The intersection of science and faith has produced no small amount of controversy. It is at this intersection that people find it prudent to either depart from faith or depart from science, and both of these alternatives have devastating implications for the body of Christ. For if we depart from science, we assumed a stance of anti-intellectualism and rail against a methodology that has produced fruitful yieldings, such as medicine, industry and technology. Yet this is what we find in discussions about the age of the earth and evolution among Christians. Christians are not keen toward evolution. This may be because it uproots the old apologetic about how we can explain biological diversity. It may be because they were traditionally taught to deny evolution. However there are some traditions that are not based in scripture but are clung to as if they were. I would like to suggest that this is on of them. Could God have used evolution? He most certainly could have.
God Can Do Anything That He Would Like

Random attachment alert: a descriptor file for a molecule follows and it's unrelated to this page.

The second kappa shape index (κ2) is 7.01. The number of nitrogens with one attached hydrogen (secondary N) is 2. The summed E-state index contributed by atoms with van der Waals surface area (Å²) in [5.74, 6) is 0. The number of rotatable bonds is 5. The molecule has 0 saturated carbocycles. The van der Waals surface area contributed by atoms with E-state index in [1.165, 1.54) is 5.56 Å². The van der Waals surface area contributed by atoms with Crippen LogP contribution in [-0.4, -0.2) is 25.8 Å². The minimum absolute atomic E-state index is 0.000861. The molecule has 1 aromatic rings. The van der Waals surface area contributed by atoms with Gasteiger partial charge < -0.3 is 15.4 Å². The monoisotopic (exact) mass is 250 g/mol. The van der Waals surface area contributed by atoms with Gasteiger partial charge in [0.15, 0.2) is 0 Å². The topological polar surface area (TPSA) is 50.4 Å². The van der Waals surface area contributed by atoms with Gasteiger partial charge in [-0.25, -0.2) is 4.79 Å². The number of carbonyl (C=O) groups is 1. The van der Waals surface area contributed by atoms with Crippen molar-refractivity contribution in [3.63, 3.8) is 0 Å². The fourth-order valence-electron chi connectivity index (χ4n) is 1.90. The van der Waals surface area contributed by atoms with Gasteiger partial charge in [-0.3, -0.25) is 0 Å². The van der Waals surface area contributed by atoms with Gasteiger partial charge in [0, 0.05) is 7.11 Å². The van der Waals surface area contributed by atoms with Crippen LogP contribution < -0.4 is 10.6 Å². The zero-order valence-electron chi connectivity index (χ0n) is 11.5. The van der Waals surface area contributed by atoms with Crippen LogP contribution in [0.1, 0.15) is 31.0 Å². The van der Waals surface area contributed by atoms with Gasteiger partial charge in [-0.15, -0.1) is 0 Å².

I am afraid that Christians too often restrain God based on our expectations of him. We may suggest that he could never act in a certain way just because we cannot make sense of his actions. We may say that he could never allow some evil thing to occur because we cannot understand what the greater good would be. Similarly, we may suggest that God could not use evolution because it is not what we would expect of him. Well, is not God free to create as wishes? Are we really going to limit God and say that there is no possible world in which he created via the processes of evolution? Could God use evolution? Well just consider the creation of a new child and the stages of life that it goes through, from an embryo to an adult. If we believe that God guides this process and creates in this way, then why is it so difficult to believe that God could create all life in this way?
Is evolution too cruel of a process?
Genesis 1 tells us that after God created the heavens and the earth, he looked over it and said that it was very good. However, the evolutionary model will have animals eating each other. Evolution is based on surviving in harsh conditions and adapting to those conditions. It struggles forward, being pushed on the cart of death with broken wheels. The world will be full of death. A young earth creationist would point out that their model has all death and suffering after sin. Death and suffering are a consequence of the sin of man. But, they object, on the evolutionary model, death and suffering and inherent to this world. Since God said that the world was good, and he would not create via a cruel process, we should recognize that evolution is an unacceptable model that makes God appear to be cruel.